Swamp Man Logging
Shelby Stanga has lived in the swamps north of New Orleans since he was nine years old, and he has been logging in the area for 37 years. He recovers abandoned logs from the nearby waterways with an ever-evolving cast of sidekicks—his dog Willy; his friends Earl, Bob, and DaVi; his cousins Jarvis and Belinda; his nieces Cheyenne and Stephanie; and his wife Donna.
Pihl, Browning, Rygaard, Collins, S&S, and Swamp Man appear in this season, again working the summer logging season, along with two new crews.
Lemare Lake Logging
This company, based in British Columbia, was founded by Dave Dutcyvich in the mid-1980s and is now owned by his son Eric. They concentrate on harvesting timber from the remote islands off Canada's west coast, hauling in equipment and supplies by barge to allow them to live on the job site when necessary.
Papac Alaska Logging
Headquartered in Craig, Alaska, this company was founded by Mike Papac as an offshoot of his father's Washington-based logging business. For job sites on islands, the Ketchikan, Alaska-based transport company Olson Marine, owned by Rick Olson, hauls Papac's logs over the water by barge and tugboat to reach mainland collection points and processing facilities.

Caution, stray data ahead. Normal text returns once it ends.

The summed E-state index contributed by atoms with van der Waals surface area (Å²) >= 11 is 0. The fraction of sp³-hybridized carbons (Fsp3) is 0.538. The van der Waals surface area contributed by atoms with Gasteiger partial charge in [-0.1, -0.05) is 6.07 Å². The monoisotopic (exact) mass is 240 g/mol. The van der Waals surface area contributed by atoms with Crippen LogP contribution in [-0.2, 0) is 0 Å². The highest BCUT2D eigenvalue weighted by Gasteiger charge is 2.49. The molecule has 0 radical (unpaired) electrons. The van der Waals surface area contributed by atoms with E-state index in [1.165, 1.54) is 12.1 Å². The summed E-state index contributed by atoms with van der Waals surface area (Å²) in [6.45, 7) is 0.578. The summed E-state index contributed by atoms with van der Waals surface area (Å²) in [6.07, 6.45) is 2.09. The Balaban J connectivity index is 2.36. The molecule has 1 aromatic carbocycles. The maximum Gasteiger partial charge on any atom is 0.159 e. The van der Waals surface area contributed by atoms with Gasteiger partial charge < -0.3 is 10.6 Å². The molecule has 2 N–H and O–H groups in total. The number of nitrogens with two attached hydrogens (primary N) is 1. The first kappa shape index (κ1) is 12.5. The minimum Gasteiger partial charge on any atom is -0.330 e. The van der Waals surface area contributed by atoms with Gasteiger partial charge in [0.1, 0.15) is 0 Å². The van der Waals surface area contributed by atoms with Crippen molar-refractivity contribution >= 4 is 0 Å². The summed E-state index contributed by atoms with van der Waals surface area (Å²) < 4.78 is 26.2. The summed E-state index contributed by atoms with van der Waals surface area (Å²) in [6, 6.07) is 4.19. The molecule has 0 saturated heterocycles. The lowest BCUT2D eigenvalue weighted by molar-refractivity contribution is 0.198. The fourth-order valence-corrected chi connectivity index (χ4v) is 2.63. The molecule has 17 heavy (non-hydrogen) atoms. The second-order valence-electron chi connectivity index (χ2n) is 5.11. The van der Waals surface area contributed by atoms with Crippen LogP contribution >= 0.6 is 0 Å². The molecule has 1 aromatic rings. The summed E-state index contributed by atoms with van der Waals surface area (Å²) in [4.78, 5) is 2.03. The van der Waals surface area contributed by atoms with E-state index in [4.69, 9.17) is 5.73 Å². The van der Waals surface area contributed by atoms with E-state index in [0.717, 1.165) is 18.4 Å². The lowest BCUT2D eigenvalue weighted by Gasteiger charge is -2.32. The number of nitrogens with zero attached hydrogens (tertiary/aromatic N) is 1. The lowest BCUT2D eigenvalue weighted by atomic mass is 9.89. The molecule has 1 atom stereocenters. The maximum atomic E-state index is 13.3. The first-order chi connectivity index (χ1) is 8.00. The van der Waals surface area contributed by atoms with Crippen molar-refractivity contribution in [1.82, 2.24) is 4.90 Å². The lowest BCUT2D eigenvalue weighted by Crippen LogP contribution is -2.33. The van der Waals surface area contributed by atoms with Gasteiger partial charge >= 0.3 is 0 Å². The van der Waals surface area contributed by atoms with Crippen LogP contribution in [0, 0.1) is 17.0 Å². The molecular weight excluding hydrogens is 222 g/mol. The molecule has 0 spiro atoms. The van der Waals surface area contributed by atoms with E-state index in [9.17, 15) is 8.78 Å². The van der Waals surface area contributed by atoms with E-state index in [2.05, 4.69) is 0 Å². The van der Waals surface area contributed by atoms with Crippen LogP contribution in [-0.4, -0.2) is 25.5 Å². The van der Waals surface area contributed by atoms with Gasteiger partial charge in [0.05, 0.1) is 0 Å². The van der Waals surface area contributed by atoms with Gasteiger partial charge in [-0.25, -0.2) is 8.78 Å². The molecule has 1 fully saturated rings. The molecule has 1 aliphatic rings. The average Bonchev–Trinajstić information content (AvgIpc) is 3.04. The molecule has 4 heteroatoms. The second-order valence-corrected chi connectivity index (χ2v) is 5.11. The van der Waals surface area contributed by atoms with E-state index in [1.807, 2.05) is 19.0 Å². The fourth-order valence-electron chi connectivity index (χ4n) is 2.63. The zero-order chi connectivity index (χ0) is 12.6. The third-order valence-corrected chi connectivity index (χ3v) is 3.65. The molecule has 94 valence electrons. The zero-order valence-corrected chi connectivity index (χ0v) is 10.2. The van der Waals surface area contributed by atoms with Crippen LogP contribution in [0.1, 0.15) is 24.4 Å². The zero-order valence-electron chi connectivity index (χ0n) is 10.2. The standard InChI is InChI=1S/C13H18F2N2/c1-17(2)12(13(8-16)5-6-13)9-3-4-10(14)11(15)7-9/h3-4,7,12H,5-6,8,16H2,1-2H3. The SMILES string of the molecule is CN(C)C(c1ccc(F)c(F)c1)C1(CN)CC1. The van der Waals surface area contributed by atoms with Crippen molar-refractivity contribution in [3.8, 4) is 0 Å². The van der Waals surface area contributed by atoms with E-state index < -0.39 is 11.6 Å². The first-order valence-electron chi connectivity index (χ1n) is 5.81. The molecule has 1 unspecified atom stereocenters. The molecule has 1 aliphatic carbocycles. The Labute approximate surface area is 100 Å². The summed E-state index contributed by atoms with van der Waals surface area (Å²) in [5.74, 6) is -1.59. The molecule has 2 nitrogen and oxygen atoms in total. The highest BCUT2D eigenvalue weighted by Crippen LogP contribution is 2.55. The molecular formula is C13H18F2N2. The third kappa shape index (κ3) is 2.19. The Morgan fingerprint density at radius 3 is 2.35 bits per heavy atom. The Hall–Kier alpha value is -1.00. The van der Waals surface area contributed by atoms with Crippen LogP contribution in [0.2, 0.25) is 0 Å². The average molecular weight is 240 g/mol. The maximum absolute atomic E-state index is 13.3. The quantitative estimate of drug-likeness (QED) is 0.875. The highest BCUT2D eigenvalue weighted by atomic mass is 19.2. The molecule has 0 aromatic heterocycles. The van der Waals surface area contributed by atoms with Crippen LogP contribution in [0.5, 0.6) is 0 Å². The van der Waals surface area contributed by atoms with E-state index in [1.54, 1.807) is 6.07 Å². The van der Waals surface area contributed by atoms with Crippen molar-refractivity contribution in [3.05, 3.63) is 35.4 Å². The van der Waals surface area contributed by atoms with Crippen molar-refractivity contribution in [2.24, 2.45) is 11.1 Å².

Papac, Rygaard, S&S, and Swamp Man appear in this season, along with six new crews.
Big Gun Logging
Based in Vernonia, Oregon, Big Gun is a new company started by former Pihl cutter Levi Brown. Mike Pihl, his former boss, helps the crew start out by contracting a job to them and leasing an old yarder. Later in the season, Levi leases a more powerful yarder and calls in Pihl operator Leland Bontrager to run it.
H.H. Horse Logging
This company, founded by Jason Rutledge and based in Floyd County, Virginia, has been in operation for 10 years. The crew uses teams of horses to pull felled trees off job sites without the need for heavy machinery or access roads. Jason's son Jagger is the crew leader.
This company was started by Dan Siderius in 2009 and is based in Kalispell, Montana. His crew is younger than most others and focuses on jobs on/around rugged mountain terrain.
Uncle Buck Logging
This Florida-based outfit is run by "Uncle" Buck Livingston, a Suwannee River logger who helped both S&S and Collins by killing an alligator that menaced the crews in an earlier season. He has recruited Patrick Swilley from Collins to work as his diver.
Wheeler Logging and Willett Logging
These two companies operate in rural New Hampshire, using teams of oxen to pull logs off job sites. Wheeler Logging was founded by Barry Wheeler, who now runs the crew with his son Marshall; Devin and Justin Willett, Barry's nephews, formed Willett Logging to compete with them.
Rygaard, Papac, S&S, Swamp Man, Lemare Lake, and Big Gun appear in this season, which was filmed before the death of Jimmy Smith. S&S relocates to North Florida's Withlacoochee River. Jimmy and James return to Washington partway through the season, leaving Patrick Swilley and diver Brad Taylor in charge of the S&S boat. Two new crews appear in this season: Dreadknots Logging and Wisconsin Woodchuck.